Michael Arrinton has made quite an outburst regarding DisclosurePolicy.org, but I think he might be slightly blinkered in his analysis.
A disclosure policy is a much better option for a site that features affiliate links, or is Michael looking to encourage commission stealing?
DisclosurePolicy.org have a section of the policy for specific affiliations
They allow you to adjust the document as much as you like.
Here is something I wrote in the comments over at Photomatt that should be thought about.
In some ways there is little difference between monetizing with PPP and monetizing with Adsense if you get technical about it. Adsense pay more if you write about certain subjects.
Blogs are more popular if you write about certain subjects
If you combine the two, you suddenly have an income far in excess of what most PPP offers will make you. PP is just a oneoff payment, whereas other monetization will bring income for years to come based upon your content.
If it were purely a financial matter, you would have to pay high end bloggers 100x the current offer for it to be a worthwhile longterm business strategy.
Email marketers think in terms of customer value on their mailing lists. A figure often quoted is $1 per subscriber per month.
If you have a blog with 10K subscribers, plus many more casual readers, you really should be making $10K+ per month from your blog (depending on niche), which is $330 per day.
$10 from PPP is not going to be worthwhile. Thus the market for PPP is very much at the lower end of the earning scale. They either have to pay an aweful lot more, or it happens to turn out that the topic fits the blog. $10 shouldnâ€™t sway the opinion of a review that is going to still be there is 10 years time.
Michael chooses to write about tech stuff because it attracts lots of traffic for CPM advertisers, and there are loads of hungry advertisers. It also interests him, and having access to all those high tech companies has lots of additional benefits.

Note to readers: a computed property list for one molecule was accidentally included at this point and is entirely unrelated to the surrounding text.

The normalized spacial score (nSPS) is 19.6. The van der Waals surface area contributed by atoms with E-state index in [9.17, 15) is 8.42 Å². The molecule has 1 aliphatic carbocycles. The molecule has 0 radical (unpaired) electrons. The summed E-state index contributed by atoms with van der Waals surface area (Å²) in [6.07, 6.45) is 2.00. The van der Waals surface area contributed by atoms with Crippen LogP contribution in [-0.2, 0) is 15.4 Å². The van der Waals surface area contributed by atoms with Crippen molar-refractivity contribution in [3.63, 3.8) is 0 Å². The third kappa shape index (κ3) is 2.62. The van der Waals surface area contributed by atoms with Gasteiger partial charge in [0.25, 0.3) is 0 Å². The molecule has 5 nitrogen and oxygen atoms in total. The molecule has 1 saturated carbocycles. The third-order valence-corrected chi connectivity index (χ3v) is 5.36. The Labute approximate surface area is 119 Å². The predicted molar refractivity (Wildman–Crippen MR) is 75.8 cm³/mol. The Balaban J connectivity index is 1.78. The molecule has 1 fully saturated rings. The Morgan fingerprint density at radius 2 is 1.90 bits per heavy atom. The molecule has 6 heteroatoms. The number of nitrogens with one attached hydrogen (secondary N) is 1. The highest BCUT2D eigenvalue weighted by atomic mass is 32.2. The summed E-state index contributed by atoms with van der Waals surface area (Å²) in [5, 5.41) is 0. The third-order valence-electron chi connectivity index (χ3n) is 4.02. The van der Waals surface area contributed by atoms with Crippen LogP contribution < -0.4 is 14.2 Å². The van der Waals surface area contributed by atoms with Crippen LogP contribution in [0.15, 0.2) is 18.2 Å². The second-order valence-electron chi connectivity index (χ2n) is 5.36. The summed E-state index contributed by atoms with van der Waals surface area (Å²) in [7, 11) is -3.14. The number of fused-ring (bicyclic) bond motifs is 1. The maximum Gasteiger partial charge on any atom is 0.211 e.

Post about picking flowers, something totally unrelated to your advertisers?
It won’t pull in any related traffic, to feed the advertisers, and the site would no longer be tightly niched.
We all make choices in the stuff we write about if you have any form of monetization on a niche website. You stick to the niche because that is what pays, focus.
I am not keen on PPP because for me it is not a good investment of my time, but there are 1000s of bloggers who don’t even earn enough from their Adsense to pay for their hosting.
I think there is a huge difference with fixed longterm financial relationships compared to dropping the occasional link
Techcrunch don’t declare relationships with every sponsor on the blog
Google is a conflict of interest I don’t bother to declare
Techcrunch have Google Adsense on the blog. Yes I know everyone is affiliated with Google and this is just picking straws, but the same couldn’t be said a few years ago, and that could just be the case for PPP in a few years.
Does Techcrunch earn more percentage per click than the average Google Adsense site. Quite possibly, due to the volume of adverts shown.
Could the influence in market sector also factor into the negotiation? Quite possibly some level of “good will”.
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